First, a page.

[315] Ministerio del Poder Popular para la Comunicación e Información: Motín dejó como saldo 16 internos muertos y 13 heridos: Guardia Nacional custodia cárcel de Uribana en Lara, 3 de enero de 2007 in; Also see,  El País Al menos 16 muertos en los enfrentamientos en una cárcel venezolana: Se trata de luchas entre clanes rivales dentro de la prisión. EFE - Caracas - 03/01/2007 in 20070103elpepuint_1/Tes According to the request seeking Precautionary Measures, which the Observatorio de Prisiones de Venezuela [Venezuelan Prison Monitoring Group], the Center for Justice and International Law and Messrs. Pedro Nikken and Carlos Ayala Corao sent to the IACHR in January 2007,  the persons who died in the prison violence on January 1, 2007 were as follows: José Antonio Ramos Rodríguez, Edgar Alejandro Vera Pimentel, José Alejandro Martínez Escobar, Cesar Eduardo Peralta, Wilmer Pastor Martínez Yanez, Anderson Emilio Navas Suarez, Ali Otoniel Crespo Cordero, William Álvarez Rodríguez, Wilmer Alexander Salas Peña, Hilario Antonio Ramírez Gil, Francisco Antonio Escalona Perez, José E. Colmenarez Torrealba, Oswaldo José Vargas, Jackson José Carbajal, Oscar José Pineda, and Alberto Masias Álvarez. Later, during the hearing on “The Situation of persons deprived of liberty in the Americas,” held during the 127th regular session of the Commission, the latter received information to the effect that 18 people died at Uribana Prison during the first three months of 1997 (a figure that includes the deaths of Carlos Luís Blanco and José Gregorio Ollvares); another 15 were injured.

[316] IACHR. The Matter of the Penitentiary Center of the Central Western Region (Uribana Prison) regarding Venezuela.  Provisional Measures.  Order of the Court dated February 2, 2007.

[317] IACHR. The Matter of Monagas Judicial Confinement Center (“La Pica”) regarding Venezuela.  Provisional Measures.  Order of the Court of July 3, 2007; and I/A Court H.R.. The Matter of Yare I and Yare II Capital Region Penitentiary Center regarding Venezuela.  Provisional Measures.  Order of the Court dated March 30, 2006.

[322] I/A Court H.R., Case of Bulacio, Judgment of September 18, 2003, Series C No. 100, paragraph 126; I/A Court H.R., Cantoral Benavides Case. Judgment of August 18, 2000, Series C No. 69, paragraph. 45; I/A Court H.R., Durand and Ugarte Case. Judgment of August 16, 2000, Series C No. 68, paragraph 45; I/A Court H.R., Castillo Petruzzi et al. Case. Judgment of May 30, 1999, Series C No. 52, paragraph 61; I/A Court H.R., Neira Alegría Case. Judgment of January 19, 1995, Series C No. 20, paragraph 60; See also IACHR, Report No. 41/99, Case 11,491, Minors in Detention, Honduras, March 10, 1999, paragraph 125.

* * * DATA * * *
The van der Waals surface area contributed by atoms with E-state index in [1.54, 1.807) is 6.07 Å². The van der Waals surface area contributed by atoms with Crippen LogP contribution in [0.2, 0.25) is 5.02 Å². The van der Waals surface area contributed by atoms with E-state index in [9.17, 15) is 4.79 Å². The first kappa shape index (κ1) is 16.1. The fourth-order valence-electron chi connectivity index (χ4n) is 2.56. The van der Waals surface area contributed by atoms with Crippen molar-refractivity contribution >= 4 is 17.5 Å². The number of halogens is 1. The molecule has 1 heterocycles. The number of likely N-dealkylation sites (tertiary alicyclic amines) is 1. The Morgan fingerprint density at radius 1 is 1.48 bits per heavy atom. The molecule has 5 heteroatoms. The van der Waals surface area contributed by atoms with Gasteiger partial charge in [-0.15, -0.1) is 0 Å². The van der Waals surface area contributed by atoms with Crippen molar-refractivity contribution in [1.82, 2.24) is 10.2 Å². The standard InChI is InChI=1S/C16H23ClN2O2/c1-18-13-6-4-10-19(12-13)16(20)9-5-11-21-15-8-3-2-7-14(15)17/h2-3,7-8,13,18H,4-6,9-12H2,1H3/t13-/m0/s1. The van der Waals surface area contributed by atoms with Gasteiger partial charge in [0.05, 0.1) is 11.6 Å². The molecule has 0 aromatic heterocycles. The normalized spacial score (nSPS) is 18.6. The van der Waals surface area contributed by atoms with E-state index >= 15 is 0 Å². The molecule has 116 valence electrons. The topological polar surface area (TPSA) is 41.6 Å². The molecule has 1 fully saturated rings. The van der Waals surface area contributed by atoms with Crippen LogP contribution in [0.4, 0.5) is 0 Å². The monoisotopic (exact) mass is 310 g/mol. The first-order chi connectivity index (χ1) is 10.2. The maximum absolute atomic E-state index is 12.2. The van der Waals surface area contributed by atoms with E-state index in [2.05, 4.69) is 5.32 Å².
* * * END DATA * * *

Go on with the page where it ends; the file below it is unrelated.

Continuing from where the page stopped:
[323] The list contained the names of persons who died in the prisons of Uribana, Barinas, San Felipe, Cumana, Guanare, Tocuyito, Coro, Sabaneta, Los Pinos San Juan de los Morros, Los Teques, Rodeo I, Rodeo II, Tocorón, La Pica, Carúpano  and Yare II.

[324] PROVEA. Derechos Humanos y Coyuntura. E-Bulletin No. 191 of 2007.

[325] I/A Court H.R., The Matter of the persons imprisoned in the "Dr. Sebastião Martins Silveira" Penitentiary in Araraquara, São Paulo regarding Brazil. Provisional Measures.  Order of September 30, 2006, consideranda eleven; I/A Court H.R., The Matter of the Mendoza Prisons regarding Argentina.  Provisional Measures.  Order of June 18, 2005, consideranda seven; I/A Court H.R.,The Matter of the Mendoza Prisons regarding Argentina.  Provisional Measures.  Order of November 22, 2004, consideranda ten; I/A Court H.R., Case of the “Juvenile Reeducation Institute”. Judgment of September 2, 2004. Series C No. 112, paragraph 159.

[326] I/A Court H.R., Case of the “Juvenile Reeducation Institute”. Judgment of September 2, 2004. Series C No. 112, paragraph 153.